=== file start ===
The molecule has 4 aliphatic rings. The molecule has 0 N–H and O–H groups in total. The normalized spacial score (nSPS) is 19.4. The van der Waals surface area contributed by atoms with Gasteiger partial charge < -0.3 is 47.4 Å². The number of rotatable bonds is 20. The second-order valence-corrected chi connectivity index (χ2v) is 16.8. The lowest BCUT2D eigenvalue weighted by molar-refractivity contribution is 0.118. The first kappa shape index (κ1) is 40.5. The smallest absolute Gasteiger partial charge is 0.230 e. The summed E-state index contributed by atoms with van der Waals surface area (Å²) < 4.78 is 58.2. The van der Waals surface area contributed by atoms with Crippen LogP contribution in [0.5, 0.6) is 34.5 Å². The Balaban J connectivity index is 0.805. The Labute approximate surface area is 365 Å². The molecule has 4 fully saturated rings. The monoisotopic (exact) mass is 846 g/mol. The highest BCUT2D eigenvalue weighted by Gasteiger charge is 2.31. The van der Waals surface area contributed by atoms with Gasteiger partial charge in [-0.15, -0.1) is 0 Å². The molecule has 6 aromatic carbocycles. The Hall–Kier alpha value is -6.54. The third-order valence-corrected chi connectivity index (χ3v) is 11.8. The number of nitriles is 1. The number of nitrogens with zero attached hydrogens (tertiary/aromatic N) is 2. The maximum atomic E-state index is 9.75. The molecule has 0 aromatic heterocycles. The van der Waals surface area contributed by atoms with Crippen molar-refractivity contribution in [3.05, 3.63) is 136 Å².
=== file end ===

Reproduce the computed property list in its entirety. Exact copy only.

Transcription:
The molecule has 4 aliphatic rings. The molecule has 0 N–H and O–H groups in total. The normalized spacial score (nSPS) is 19.4. The van der Waals surface area contributed by atoms with Gasteiger partial charge < -0.3 is 47.4 Å². The number of rotatable bonds is 20. The second-order valence-corrected chi connectivity index (χ2v) is 16.8. The lowest BCUT2D eigenvalue weighted by molar-refractivity contribution is 0.118. The first kappa shape index (κ1) is 40.5. The smallest absolute Gasteiger partial charge is 0.230 e. The summed E-state index contributed by atoms with van der Waals surface area (Å²) < 4.78 is 58.2. The van der Waals surface area contributed by atoms with Crippen LogP contribution in [0.5, 0.6) is 34.5 Å². The Balaban J connectivity index is 0.805. The Labute approximate surface area is 365 Å². The molecule has 4 fully saturated rings. The monoisotopic (exact) mass is 846 g/mol. The highest BCUT2D eigenvalue weighted by Gasteiger charge is 2.31. The van der Waals surface area contributed by atoms with Gasteiger partial charge in [-0.15, -0.1) is 0 Å². The molecule has 6 aromatic carbocycles. The Hall–Kier alpha value is -6.54. The third-order valence-corrected chi connectivity index (χ3v) is 11.8. The number of nitriles is 1. The number of nitrogens with zero attached hydrogens (tertiary/aromatic N) is 2. The maximum atomic E-state index is 9.75. The molecule has 0 aromatic heterocycles. The van der Waals surface area contributed by atoms with Crippen molar-refractivity contribution in [3.05, 3.63) is 136 Å².